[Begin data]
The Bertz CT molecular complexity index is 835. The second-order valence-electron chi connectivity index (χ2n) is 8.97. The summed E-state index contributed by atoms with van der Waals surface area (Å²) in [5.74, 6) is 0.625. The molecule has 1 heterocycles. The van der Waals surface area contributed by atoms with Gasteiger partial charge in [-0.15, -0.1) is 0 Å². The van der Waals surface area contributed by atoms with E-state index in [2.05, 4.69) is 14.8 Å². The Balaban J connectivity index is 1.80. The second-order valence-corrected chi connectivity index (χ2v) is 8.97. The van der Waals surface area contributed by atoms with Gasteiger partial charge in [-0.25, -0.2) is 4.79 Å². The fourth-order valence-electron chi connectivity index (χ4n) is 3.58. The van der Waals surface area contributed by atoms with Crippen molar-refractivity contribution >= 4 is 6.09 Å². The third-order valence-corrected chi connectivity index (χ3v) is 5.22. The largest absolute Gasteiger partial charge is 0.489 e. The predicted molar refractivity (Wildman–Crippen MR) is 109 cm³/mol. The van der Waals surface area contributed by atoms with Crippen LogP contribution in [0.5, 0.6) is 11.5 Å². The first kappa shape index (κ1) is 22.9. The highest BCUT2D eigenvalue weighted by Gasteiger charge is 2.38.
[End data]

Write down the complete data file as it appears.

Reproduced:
The Bertz CT molecular complexity index is 835. The second-order valence-electron chi connectivity index (χ2n) is 8.97. The summed E-state index contributed by atoms with van der Waals surface area (Å²) in [5.74, 6) is 0.625. The molecule has 1 heterocycles. The van der Waals surface area contributed by atoms with Gasteiger partial charge in [-0.15, -0.1) is 0 Å². The van der Waals surface area contributed by atoms with E-state index in [2.05, 4.69) is 14.8 Å². The Balaban J connectivity index is 1.80. The second-order valence-corrected chi connectivity index (χ2v) is 8.97. The van der Waals surface area contributed by atoms with Gasteiger partial charge in [-0.25, -0.2) is 4.79 Å². The fourth-order valence-electron chi connectivity index (χ4n) is 3.58. The van der Waals surface area contributed by atoms with Crippen molar-refractivity contribution >= 4 is 6.09 Å². The third-order valence-corrected chi connectivity index (χ3v) is 5.22. The largest absolute Gasteiger partial charge is 0.489 e. The predicted molar refractivity (Wildman–Crippen MR) is 109 cm³/mol. The van der Waals surface area contributed by atoms with Crippen LogP contribution in [0.5, 0.6) is 11.5 Å². The first kappa shape index (κ1) is 22.9. The highest BCUT2D eigenvalue weighted by Gasteiger charge is 2.38.